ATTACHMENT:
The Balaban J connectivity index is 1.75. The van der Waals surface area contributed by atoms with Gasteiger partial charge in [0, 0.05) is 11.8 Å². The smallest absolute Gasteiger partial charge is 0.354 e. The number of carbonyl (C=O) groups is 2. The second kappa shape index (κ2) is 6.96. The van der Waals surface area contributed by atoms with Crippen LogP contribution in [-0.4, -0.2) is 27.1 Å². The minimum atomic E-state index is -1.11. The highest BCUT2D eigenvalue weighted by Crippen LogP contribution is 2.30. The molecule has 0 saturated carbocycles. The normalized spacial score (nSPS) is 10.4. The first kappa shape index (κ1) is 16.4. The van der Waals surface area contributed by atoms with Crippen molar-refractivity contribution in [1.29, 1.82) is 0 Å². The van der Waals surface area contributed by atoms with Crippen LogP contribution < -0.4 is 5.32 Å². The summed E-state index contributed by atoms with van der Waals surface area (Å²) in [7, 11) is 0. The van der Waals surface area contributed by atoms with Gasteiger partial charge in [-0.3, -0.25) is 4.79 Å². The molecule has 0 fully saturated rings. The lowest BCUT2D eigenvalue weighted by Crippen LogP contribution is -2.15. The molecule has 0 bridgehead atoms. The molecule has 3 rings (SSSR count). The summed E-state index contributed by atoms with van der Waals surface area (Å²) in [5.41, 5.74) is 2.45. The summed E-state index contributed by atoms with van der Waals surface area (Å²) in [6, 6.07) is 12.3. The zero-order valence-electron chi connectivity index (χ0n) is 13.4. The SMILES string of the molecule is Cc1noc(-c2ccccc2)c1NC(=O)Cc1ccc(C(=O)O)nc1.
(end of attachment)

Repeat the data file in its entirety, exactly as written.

The Balaban J connectivity index is 1.75. The van der Waals surface area contributed by atoms with Gasteiger partial charge in [0, 0.05) is 11.8 Å². The smallest absolute Gasteiger partial charge is 0.354 e. The number of carbonyl (C=O) groups is 2. The second kappa shape index (κ2) is 6.96. The van der Waals surface area contributed by atoms with Crippen LogP contribution in [-0.4, -0.2) is 27.1 Å². The minimum atomic E-state index is -1.11. The highest BCUT2D eigenvalue weighted by Crippen LogP contribution is 2.30. The molecule has 0 saturated carbocycles. The normalized spacial score (nSPS) is 10.4. The first kappa shape index (κ1) is 16.4. The van der Waals surface area contributed by atoms with Crippen molar-refractivity contribution in [1.29, 1.82) is 0 Å². The van der Waals surface area contributed by atoms with Crippen LogP contribution < -0.4 is 5.32 Å². The summed E-state index contributed by atoms with van der Waals surface area (Å²) in [7, 11) is 0. The van der Waals surface area contributed by atoms with Gasteiger partial charge in [-0.3, -0.25) is 4.79 Å². The molecule has 0 fully saturated rings. The lowest BCUT2D eigenvalue weighted by Crippen LogP contribution is -2.15. The molecule has 0 bridgehead atoms. The molecule has 3 rings (SSSR count). The summed E-state index contributed by atoms with van der Waals surface area (Å²) in [5.41, 5.74) is 2.45. The summed E-state index contributed by atoms with van der Waals surface area (Å²) in [6, 6.07) is 12.3. The zero-order valence-electron chi connectivity index (χ0n) is 13.4. The SMILES string of the molecule is Cc1noc(-c2ccccc2)c1NC(=O)Cc1ccc(C(=O)O)nc1.